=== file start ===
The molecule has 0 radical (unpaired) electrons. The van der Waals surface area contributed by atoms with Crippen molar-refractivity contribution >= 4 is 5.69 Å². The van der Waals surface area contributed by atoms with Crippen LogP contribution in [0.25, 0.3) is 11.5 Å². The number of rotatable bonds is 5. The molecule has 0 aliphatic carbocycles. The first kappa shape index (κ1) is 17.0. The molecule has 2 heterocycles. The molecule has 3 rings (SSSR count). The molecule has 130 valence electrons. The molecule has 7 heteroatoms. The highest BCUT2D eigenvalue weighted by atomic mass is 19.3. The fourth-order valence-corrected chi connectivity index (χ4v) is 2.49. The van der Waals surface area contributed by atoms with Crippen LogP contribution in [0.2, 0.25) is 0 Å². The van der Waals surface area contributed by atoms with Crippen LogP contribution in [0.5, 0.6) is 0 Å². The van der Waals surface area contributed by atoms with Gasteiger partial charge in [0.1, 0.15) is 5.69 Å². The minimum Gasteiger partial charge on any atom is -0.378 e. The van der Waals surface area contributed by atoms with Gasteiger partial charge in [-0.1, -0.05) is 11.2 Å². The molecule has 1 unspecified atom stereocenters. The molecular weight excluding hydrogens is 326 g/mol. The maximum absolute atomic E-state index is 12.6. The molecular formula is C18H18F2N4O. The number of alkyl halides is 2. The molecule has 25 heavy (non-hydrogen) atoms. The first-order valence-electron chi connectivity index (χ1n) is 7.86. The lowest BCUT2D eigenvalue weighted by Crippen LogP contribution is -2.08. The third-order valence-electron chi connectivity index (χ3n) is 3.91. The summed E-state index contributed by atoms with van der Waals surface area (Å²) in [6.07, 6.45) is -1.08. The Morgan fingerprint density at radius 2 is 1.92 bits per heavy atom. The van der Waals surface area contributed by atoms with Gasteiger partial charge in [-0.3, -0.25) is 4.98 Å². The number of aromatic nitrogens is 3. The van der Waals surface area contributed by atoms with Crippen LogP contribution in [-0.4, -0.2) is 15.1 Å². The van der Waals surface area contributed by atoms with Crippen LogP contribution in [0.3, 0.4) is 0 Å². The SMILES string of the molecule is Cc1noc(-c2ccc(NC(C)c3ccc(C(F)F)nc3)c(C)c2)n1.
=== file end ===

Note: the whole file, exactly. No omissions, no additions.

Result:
The molecule has 0 radical (unpaired) electrons. The van der Waals surface area contributed by atoms with Crippen molar-refractivity contribution >= 4 is 5.69 Å². The van der Waals surface area contributed by atoms with Crippen LogP contribution in [0.25, 0.3) is 11.5 Å². The number of rotatable bonds is 5. The molecule has 0 aliphatic carbocycles. The first kappa shape index (κ1) is 17.0. The molecule has 2 heterocycles. The molecule has 3 rings (SSSR count). The molecule has 130 valence electrons. The molecule has 7 heteroatoms. The highest BCUT2D eigenvalue weighted by atomic mass is 19.3. The fourth-order valence-corrected chi connectivity index (χ4v) is 2.49. The van der Waals surface area contributed by atoms with Crippen LogP contribution in [0.2, 0.25) is 0 Å². The van der Waals surface area contributed by atoms with Crippen LogP contribution in [0.5, 0.6) is 0 Å². The van der Waals surface area contributed by atoms with Gasteiger partial charge in [0.1, 0.15) is 5.69 Å². The minimum Gasteiger partial charge on any atom is -0.378 e. The van der Waals surface area contributed by atoms with Gasteiger partial charge in [-0.1, -0.05) is 11.2 Å². The molecule has 1 unspecified atom stereocenters. The molecular weight excluding hydrogens is 326 g/mol. The maximum absolute atomic E-state index is 12.6. The molecular formula is C18H18F2N4O. The number of alkyl halides is 2. The molecule has 25 heavy (non-hydrogen) atoms. The first-order valence-electron chi connectivity index (χ1n) is 7.86. The lowest BCUT2D eigenvalue weighted by Crippen LogP contribution is -2.08. The third-order valence-electron chi connectivity index (χ3n) is 3.91. The summed E-state index contributed by atoms with van der Waals surface area (Å²) in [6.07, 6.45) is -1.08. The Morgan fingerprint density at radius 2 is 1.92 bits per heavy atom. The van der Waals surface area contributed by atoms with Gasteiger partial charge in [-0.3, -0.25) is 4.98 Å². The number of aromatic nitrogens is 3. The van der Waals surface area contributed by atoms with Crippen LogP contribution in [-0.4, -0.2) is 15.1 Å². The van der Waals surface area contributed by atoms with Crippen LogP contribution in [0.3, 0.4) is 0 Å². The SMILES string of the molecule is Cc1noc(-c2ccc(NC(C)c3ccc(C(F)F)nc3)c(C)c2)n1.